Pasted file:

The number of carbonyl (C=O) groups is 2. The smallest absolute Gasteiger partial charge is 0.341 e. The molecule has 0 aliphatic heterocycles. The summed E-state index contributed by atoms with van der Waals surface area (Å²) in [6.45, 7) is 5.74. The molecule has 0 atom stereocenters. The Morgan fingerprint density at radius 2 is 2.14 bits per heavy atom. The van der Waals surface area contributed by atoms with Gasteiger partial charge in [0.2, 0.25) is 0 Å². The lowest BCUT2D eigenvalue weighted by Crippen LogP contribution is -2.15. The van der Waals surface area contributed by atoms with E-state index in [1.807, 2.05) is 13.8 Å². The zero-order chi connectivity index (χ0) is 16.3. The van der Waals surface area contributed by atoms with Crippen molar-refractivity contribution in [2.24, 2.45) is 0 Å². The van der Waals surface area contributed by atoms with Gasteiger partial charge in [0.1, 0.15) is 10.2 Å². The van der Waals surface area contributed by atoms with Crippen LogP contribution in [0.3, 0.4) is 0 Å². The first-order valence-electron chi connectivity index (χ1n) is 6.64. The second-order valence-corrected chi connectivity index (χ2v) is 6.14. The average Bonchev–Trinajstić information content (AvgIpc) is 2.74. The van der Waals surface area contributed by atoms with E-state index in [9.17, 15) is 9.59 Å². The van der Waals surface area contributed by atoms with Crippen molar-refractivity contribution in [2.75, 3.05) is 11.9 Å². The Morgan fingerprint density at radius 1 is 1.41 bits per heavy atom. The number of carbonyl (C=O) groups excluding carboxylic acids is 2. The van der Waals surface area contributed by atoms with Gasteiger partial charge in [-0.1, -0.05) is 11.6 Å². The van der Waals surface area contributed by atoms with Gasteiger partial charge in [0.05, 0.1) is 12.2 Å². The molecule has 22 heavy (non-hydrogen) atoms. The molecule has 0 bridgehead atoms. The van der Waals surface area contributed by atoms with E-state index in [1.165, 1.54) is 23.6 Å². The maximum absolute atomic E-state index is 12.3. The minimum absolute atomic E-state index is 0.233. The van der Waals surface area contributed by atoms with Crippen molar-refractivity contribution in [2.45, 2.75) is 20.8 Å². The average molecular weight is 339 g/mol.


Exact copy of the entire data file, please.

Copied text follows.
The number of carbonyl (C=O) groups is 2. The smallest absolute Gasteiger partial charge is 0.341 e. The molecule has 0 aliphatic heterocycles. The summed E-state index contributed by atoms with van der Waals surface area (Å²) in [6.45, 7) is 5.74. The molecule has 0 atom stereocenters. The Morgan fingerprint density at radius 2 is 2.14 bits per heavy atom. The van der Waals surface area contributed by atoms with Gasteiger partial charge in [0.2, 0.25) is 0 Å². The lowest BCUT2D eigenvalue weighted by Crippen LogP contribution is -2.15. The van der Waals surface area contributed by atoms with E-state index in [1.807, 2.05) is 13.8 Å². The zero-order chi connectivity index (χ0) is 16.3. The van der Waals surface area contributed by atoms with Crippen molar-refractivity contribution in [2.24, 2.45) is 0 Å². The van der Waals surface area contributed by atoms with Gasteiger partial charge in [0.1, 0.15) is 10.2 Å². The van der Waals surface area contributed by atoms with Crippen LogP contribution in [0.3, 0.4) is 0 Å². The first-order valence-electron chi connectivity index (χ1n) is 6.64. The second-order valence-corrected chi connectivity index (χ2v) is 6.14. The average Bonchev–Trinajstić information content (AvgIpc) is 2.74. The van der Waals surface area contributed by atoms with E-state index in [9.17, 15) is 9.59 Å². The van der Waals surface area contributed by atoms with Crippen molar-refractivity contribution in [2.75, 3.05) is 11.9 Å². The Morgan fingerprint density at radius 1 is 1.41 bits per heavy atom. The number of carbonyl (C=O) groups excluding carboxylic acids is 2. The van der Waals surface area contributed by atoms with Gasteiger partial charge in [-0.1, -0.05) is 11.6 Å². The van der Waals surface area contributed by atoms with Gasteiger partial charge in [0.05, 0.1) is 12.2 Å². The molecule has 22 heavy (non-hydrogen) atoms. The molecule has 0 bridgehead atoms. The van der Waals surface area contributed by atoms with E-state index in [1.165, 1.54) is 23.6 Å². The maximum absolute atomic E-state index is 12.3. The minimum absolute atomic E-state index is 0.233. The van der Waals surface area contributed by atoms with Crippen molar-refractivity contribution in [2.45, 2.75) is 20.8 Å². The average molecular weight is 339 g/mol.